In-Field Soil Sampling Summary

The instructions below instructions are a very brief snapshot to encourage samples to be taken with the best chance of representing the paddock avoiding contamination.

  • A comprehensive guide to “fit for purpose” soil sampling can be found at the Fertcare website.
  • An infographic outlining the key things to know about soil sampling can also be found here.

Sampling practice is the single most important component to getting value from soil testing, and should be taken very seriously. Accurate analysis, interpretation and precise nutrient management can only occur with a quality representative sample.

Choosing where to sample

  • Avoid unusual areas, stock camps, fertilizer dump sites, dam sites, gates, troughs, trees, fence lines (old and new), old burn heaps, sheds and roadways.
  • Sample varying topography (Hills and flats) separately.
  • Avoid poorly drained areas and wet conditions.
  • Avoid headlands.
  • Ensure different fertilizer and rotation histories are sampled separately.
  • Avoid dung and urine patches in pastures.
  • Sample high and low yielding areas separately.
  • Sampling paddocks that have had ameliorants (lime) or fertilizer applied in the past 2-3 months is likely to skew results.

Taking the sample

1. Review your required tests. If guidance is required consult your local advisor/agronomist.

2. Determine an appropriate sampling plan.

3. Ensuring a representative sample is obtained.

   a) Avoid unusual areas listed above.

   b) Ensure all your equipment is clean.

4. Remove debris and plant material from the soil surface.

5. Take the required number of cores, aim for at least 25 cores per site, in an appropriate pattern (see below).

6. As a general rule, 8-10 inch rows and 1-inch corer, 1 in every 8 cores should be taken on a recent seeding row furrow and the remainder between the seeding rows.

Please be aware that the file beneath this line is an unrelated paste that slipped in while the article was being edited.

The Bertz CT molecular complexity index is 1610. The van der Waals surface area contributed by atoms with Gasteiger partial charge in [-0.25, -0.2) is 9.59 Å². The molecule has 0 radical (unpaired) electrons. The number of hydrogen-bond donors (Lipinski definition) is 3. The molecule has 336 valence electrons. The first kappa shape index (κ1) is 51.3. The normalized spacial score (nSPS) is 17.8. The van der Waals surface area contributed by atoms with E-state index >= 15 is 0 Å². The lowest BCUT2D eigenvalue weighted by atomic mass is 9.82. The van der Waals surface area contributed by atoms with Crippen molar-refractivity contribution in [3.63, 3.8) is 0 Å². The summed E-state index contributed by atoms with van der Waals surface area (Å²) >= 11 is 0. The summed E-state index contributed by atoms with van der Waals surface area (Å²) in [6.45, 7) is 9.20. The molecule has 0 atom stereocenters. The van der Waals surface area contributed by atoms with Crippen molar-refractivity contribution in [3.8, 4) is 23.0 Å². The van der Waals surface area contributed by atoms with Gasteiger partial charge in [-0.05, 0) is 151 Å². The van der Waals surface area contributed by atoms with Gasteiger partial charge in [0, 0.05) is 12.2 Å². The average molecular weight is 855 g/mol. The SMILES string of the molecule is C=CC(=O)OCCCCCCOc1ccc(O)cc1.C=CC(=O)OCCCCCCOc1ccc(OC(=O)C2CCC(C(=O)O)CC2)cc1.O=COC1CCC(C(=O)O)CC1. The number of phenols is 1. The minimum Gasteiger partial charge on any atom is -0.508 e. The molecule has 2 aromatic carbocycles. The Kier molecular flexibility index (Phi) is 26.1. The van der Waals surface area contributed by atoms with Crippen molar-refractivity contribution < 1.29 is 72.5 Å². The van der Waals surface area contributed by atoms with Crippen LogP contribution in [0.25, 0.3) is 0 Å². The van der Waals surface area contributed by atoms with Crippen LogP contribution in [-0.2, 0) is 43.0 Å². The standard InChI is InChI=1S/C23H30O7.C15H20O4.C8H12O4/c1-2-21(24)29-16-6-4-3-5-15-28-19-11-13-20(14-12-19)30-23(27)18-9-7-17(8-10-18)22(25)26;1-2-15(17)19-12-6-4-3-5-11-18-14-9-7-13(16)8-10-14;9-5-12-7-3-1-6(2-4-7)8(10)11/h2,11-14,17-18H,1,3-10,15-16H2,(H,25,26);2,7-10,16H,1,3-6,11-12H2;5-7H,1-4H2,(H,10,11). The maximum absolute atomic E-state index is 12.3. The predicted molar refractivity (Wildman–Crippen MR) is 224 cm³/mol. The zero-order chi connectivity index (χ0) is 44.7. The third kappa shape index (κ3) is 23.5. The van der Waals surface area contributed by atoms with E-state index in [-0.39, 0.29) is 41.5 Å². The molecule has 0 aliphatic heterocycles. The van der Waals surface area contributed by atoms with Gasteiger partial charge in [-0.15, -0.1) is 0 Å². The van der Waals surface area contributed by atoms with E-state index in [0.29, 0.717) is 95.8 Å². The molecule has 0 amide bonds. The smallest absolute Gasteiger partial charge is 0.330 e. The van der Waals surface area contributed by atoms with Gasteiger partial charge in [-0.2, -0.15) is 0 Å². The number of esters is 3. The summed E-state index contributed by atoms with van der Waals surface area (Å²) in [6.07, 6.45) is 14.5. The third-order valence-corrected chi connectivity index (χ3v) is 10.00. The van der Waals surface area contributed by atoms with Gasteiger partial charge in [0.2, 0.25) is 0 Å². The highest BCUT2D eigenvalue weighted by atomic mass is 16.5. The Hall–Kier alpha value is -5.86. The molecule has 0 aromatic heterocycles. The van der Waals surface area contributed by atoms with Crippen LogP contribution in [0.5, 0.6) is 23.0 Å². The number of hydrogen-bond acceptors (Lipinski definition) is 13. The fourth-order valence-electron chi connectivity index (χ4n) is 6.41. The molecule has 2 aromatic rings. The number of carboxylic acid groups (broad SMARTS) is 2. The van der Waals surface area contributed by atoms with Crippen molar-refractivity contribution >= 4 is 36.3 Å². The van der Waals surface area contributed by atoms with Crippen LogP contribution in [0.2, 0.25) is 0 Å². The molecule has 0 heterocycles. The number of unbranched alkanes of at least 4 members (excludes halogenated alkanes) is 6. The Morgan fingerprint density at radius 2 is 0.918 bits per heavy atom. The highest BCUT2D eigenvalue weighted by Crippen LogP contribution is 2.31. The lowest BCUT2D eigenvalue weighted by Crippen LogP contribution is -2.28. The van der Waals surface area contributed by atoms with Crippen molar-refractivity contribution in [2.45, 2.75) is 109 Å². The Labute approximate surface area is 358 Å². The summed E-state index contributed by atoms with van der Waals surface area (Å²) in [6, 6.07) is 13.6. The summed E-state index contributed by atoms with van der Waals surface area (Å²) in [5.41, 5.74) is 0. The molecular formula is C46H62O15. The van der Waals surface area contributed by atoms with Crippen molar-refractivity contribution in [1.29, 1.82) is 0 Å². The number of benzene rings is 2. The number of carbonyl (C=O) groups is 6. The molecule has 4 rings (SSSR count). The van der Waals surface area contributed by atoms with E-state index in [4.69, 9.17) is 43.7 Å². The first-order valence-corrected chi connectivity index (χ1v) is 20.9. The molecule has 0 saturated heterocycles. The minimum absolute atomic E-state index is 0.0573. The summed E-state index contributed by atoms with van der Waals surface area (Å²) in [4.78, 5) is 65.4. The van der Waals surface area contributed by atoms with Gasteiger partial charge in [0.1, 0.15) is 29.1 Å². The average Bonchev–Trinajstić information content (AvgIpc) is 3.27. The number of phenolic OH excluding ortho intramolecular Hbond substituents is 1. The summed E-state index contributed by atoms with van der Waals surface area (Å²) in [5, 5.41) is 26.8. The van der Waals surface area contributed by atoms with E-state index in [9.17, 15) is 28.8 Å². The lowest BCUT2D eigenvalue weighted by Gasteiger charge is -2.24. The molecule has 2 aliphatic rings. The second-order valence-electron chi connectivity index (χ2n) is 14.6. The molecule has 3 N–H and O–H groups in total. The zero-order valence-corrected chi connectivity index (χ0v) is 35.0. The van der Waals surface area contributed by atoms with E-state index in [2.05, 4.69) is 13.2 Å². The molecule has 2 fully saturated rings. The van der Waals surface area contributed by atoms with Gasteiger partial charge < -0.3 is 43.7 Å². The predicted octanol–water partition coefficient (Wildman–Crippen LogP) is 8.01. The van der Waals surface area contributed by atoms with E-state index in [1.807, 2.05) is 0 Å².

7. Pool your cores in a clean plastic bucket, breaking the soil into small crumbs.

8. Mix the sample thoroughly in the bucket.

9. Place your representative sample into soil test bags and fill to the required line.

10. Ensure your equipment and bucket is clean before moving onto your next sample.

11. Shovels are not ideal, but if using a shovel ensure the sample is consistent down to the required depth (e.g. take a slice down the side not a V shaped “hole” sample).

12. If excess sample is collected ensure the sample is well mixed before sub-sampling into the bag, try to reduce the sample to around 250-300 grams to avoid excessive postage charges.

Different sampling patters

a) Transect

b) Zig-zag

c) Cluster

d) Uniform grid

e) Random

Nutrient
Symbol
Units Used
Adequate Range Expected
Comments
Phosphorus
P
ppm (mg/kg)
15 - 45
Dependent on crop/pasture type and soil type.
Potassium
K
ppm (mg/kg)
40 - 120
Lupins and Canola are less sensitive to K deficiency. Clover and Medic require higher soil levels.
Sulphur
S
ppm (mg/kg)
5 - 15
Dependent on soil type.
Nitrate
NO3
ppm (mg/kg)
up to 30
Very mobile in the soil. May be lost to leaching.
Ammonium
NH4
ppm (mg/kg)
up to 20

Stable in the soil as it is a cation, but converts to Nitrate readily.

Copper
Cu
ppm (mg/kg)
>0.3
Soil tests for Copper are a guide only.
Zinc
Zn
ppm (mg/kg)
0.12-0.5
Dependent on soil pH. The more alkaline the soil (higher pH) the higher the soil Zinc level needs to be.
Organic Carbon
O.C.
%
1.0 - 3.0
Dependent on soil type and rainfall.
Electrical Conductivity
EC(salt)
dS/m
Levels <0.2 are="" generally="" considered="" negligible.="" levels="">0.8 can be said to be accumulating salt, and should be investigated further.</0.2>
pH
(CaCl2)
>5.0
Economic responses to applying lime to increase pH above 5.0 are doubtful. If subsoil pH is low, it may be necessary to increase topsoil pH >5.5 (CaCl2)
Aluminium
(CaCl2)
5.0

As pH declines (becomes more acidic) Aluminium levels can increase in some soil types. High Aluminium levels will affect root growth reducing their ability to explore large volumes of soil and therefore their access to nutrients and soil moisture. (Read the article on soil pH here)

PBI

PBI is a function of soil type. Generally as a soil contains more iron, clay and organic matter, the higher the PBI. (See article)

Nutrient
Symbol
Units Used
Nitrogen
N
%
Phosphorus
P
%
Potassium
K
%
Sulphur
S
%
Calcium
Ca
%
Magnesium
Mg
%
Copper
Cu
ppm
Zinc
Zn
ppm
Manganese
Mn
ppm
Boron
B
ppm
Sodium
Na
ppm
Iron
Fe
ppm
Nitrate
NO3
ppm
Chloride
Cl
%
Options
Molybdenum
Mo
ppm